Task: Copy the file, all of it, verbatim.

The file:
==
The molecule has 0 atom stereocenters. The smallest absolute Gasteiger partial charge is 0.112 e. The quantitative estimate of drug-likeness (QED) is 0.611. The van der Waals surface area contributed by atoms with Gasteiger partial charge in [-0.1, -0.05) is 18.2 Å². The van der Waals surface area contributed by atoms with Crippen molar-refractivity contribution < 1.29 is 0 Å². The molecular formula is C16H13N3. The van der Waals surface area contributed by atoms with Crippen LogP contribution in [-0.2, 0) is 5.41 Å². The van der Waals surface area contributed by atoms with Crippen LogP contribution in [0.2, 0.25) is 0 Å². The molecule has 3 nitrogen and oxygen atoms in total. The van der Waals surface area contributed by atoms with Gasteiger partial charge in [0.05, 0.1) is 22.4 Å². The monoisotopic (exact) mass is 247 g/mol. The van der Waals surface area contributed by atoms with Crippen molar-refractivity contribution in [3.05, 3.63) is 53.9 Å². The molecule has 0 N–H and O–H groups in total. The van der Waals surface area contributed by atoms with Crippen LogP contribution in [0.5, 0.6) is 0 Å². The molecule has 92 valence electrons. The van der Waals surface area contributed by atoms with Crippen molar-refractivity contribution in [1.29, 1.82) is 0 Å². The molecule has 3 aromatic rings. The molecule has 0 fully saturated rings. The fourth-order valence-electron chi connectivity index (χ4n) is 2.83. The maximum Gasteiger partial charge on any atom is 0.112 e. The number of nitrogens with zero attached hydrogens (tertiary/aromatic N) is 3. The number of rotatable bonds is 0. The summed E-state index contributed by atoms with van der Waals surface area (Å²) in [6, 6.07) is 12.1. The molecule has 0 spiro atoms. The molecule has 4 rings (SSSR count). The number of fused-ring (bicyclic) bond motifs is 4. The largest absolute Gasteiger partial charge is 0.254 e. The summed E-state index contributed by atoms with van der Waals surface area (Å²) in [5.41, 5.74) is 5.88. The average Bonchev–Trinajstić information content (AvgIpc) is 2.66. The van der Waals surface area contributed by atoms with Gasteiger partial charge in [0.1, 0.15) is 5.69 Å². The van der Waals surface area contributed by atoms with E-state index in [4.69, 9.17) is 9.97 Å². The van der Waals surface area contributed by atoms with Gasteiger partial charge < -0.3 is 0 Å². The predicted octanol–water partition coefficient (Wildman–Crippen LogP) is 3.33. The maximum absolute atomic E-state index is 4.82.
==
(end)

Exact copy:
The molecule has 0 atom stereocenters. The smallest absolute Gasteiger partial charge is 0.112 e. The quantitative estimate of drug-likeness (QED) is 0.611. The van der Waals surface area contributed by atoms with Gasteiger partial charge in [-0.1, -0.05) is 18.2 Å². The van der Waals surface area contributed by atoms with Crippen molar-refractivity contribution < 1.29 is 0 Å². The molecular formula is C16H13N3. The van der Waals surface area contributed by atoms with Crippen LogP contribution in [-0.2, 0) is 5.41 Å². The van der Waals surface area contributed by atoms with Crippen LogP contribution in [0.2, 0.25) is 0 Å². The molecule has 3 nitrogen and oxygen atoms in total. The van der Waals surface area contributed by atoms with Gasteiger partial charge in [0.05, 0.1) is 22.4 Å². The monoisotopic (exact) mass is 247 g/mol. The van der Waals surface area contributed by atoms with Crippen molar-refractivity contribution in [3.05, 3.63) is 53.9 Å². The molecule has 0 N–H and O–H groups in total. The van der Waals surface area contributed by atoms with Crippen LogP contribution in [0.5, 0.6) is 0 Å². The molecule has 92 valence electrons. The van der Waals surface area contributed by atoms with Crippen molar-refractivity contribution in [1.29, 1.82) is 0 Å². The molecule has 3 aromatic rings. The molecule has 0 fully saturated rings. The fourth-order valence-electron chi connectivity index (χ4n) is 2.83. The maximum Gasteiger partial charge on any atom is 0.112 e. The number of nitrogens with zero attached hydrogens (tertiary/aromatic N) is 3. The number of rotatable bonds is 0. The summed E-state index contributed by atoms with van der Waals surface area (Å²) in [6, 6.07) is 12.1. The molecule has 0 spiro atoms. The molecule has 4 rings (SSSR count). The number of fused-ring (bicyclic) bond motifs is 4. The largest absolute Gasteiger partial charge is 0.254 e. The summed E-state index contributed by atoms with van der Waals surface area (Å²) in [5.41, 5.74) is 5.88. The average Bonchev–Trinajstić information content (AvgIpc) is 2.66. The van der Waals surface area contributed by atoms with Gasteiger partial charge in [0.1, 0.15) is 5.69 Å². The van der Waals surface area contributed by atoms with E-state index in [4.69, 9.17) is 9.97 Å². The van der Waals surface area contributed by atoms with Gasteiger partial charge < -0.3 is 0 Å². The predicted octanol–water partition coefficient (Wildman–Crippen LogP) is 3.33. The maximum absolute atomic E-state index is 4.82.